A $6 billion announcement for northern B.C. was made in Prince George at the B.C. Natural Resource Forum.
The dominant theme of the day, among the panel discussions and keynote speeches, was liquid natural gas. One of the world's biggest companies in that field, Petronas Carigali Canada Ltd. (through its northern B.C. subsidiary Progress Energy Resources Corp.) used the occasion to announce they had selected a company to design, build, operate and own the pipeline between their gas fields near Fort St. John and their proposed shipping facility at Prince Rupert.
The chosen company was TransCanada Pipelines. The entire project, however, is subject to the full process of meeting social and environmental standards for any pipeline.
"Social license is a key element in the success of the project and our continued success as an organization," said Progress Energy's Michael Culbert. "The project is moving forward at a very quick pace. We are very engaged with First Nations and stakeholders along the pipeline's route and that will go on."
Should the proposal go ahead on the normal pace for such megaprojects, construction would likely begin in 2015 and be finished the construction phase in 2018.
The companies estimated the employment at the peak of construction would amount to more than 2,000 jobs at once. When finished, it would sustain 200 to 300 jobs at the Prince Rupert terminal plus all the extraction jobs in the gas field. Add in all the spinoff economies, said TransCanada president and CEO Russ Girling, and "this is a tremendous opportunity for Prince George, and for all Canadians. We are very fortunate to be endowed with these resources but we must use them in a careful, responsible way."
Prince George would have the pipeline pass somewhere to the north of the city, and is expected to be a base of operations for much of the goods and services associated with the construction.
TransCanada has existing infrastructure in B.C. and winning this bid means some of them will get an additional boost, adding to the compounding economic benefits of the Wednesday announcement. About $1 billion in connection lines will soon be proposed, said Girling, as a separate project.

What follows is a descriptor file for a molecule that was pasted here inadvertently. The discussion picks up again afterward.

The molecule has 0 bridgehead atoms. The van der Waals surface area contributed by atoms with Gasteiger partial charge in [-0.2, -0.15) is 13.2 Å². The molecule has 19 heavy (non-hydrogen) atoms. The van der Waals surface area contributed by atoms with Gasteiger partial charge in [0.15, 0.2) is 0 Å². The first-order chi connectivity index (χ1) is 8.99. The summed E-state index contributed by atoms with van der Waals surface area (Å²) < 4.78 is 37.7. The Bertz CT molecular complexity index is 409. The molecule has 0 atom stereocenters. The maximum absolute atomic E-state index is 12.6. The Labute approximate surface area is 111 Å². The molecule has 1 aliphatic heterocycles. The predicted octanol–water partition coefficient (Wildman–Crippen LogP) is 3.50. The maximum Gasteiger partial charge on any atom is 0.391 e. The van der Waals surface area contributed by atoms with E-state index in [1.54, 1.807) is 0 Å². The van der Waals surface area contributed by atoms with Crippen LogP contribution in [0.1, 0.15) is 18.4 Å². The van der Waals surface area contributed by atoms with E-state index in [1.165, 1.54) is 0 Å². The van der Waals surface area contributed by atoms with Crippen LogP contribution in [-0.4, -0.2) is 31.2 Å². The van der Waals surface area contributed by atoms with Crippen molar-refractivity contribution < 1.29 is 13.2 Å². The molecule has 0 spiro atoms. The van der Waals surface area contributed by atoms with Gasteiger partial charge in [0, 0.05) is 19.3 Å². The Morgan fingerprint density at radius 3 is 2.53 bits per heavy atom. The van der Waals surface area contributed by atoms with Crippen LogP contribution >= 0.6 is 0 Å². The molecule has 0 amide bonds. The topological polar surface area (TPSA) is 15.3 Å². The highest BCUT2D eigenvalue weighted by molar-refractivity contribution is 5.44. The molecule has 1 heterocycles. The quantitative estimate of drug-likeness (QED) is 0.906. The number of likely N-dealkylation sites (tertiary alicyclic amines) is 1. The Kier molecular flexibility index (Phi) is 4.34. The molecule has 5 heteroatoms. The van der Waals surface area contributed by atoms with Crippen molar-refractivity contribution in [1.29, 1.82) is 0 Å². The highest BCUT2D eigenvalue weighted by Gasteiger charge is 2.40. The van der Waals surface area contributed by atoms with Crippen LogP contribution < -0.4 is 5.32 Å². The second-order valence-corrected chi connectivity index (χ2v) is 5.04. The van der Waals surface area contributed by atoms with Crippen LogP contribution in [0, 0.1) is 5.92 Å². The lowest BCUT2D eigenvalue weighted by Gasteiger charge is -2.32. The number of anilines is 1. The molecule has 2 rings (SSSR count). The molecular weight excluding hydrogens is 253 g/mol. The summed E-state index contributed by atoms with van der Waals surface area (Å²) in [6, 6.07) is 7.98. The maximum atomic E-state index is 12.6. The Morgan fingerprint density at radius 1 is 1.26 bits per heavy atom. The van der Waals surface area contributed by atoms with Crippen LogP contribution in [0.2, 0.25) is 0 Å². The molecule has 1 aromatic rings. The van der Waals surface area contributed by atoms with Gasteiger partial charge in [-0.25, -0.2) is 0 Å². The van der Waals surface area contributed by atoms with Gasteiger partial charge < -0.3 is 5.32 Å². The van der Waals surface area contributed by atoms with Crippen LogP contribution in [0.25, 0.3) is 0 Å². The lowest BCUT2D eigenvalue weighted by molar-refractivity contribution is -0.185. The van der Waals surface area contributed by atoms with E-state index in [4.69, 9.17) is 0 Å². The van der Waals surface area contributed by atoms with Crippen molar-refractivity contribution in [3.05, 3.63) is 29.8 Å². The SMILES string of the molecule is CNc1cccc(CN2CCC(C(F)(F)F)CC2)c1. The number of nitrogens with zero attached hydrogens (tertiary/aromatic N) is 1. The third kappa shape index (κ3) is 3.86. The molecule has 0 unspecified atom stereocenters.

Together with our previously announced Coastal GasLink Pipeline project, this is the second major natural gas pipeline proposed to Canadas West Coast for TransCanada, demonstrating the confidence that liquid natural gas sponsors continue to place in our ability to design, build and safely operate pipeline systems, he said. Our 60 years of pipeline experience, including 50 years in B.C., has taught us that to advance a project of this size, we must engage in open and meaningful discussions with Aboriginal communities and key stakeholder groups. We will initiate those conversations very soon.
While extraction companies face outspoken opposition to the methods used to get the gas out of the ground, the pipeline systems have far less controversy than their crude oil cousin. The most contentious part of liquid natural gas pipelines is the route it would take, and that, said the two companies, had yet to be determined for this line. Routes would be firmed up based on the result of those public discussions.
The project is working under the title of Prince Rupert Gas Transmission. Its length would be about 750 kilometres of large-diameter pipe capable of shipping about 2 billion cubic feet of gas per day, with built-in expansion capabilities up to 3.6 billion cubic feet of gas per day if necessary.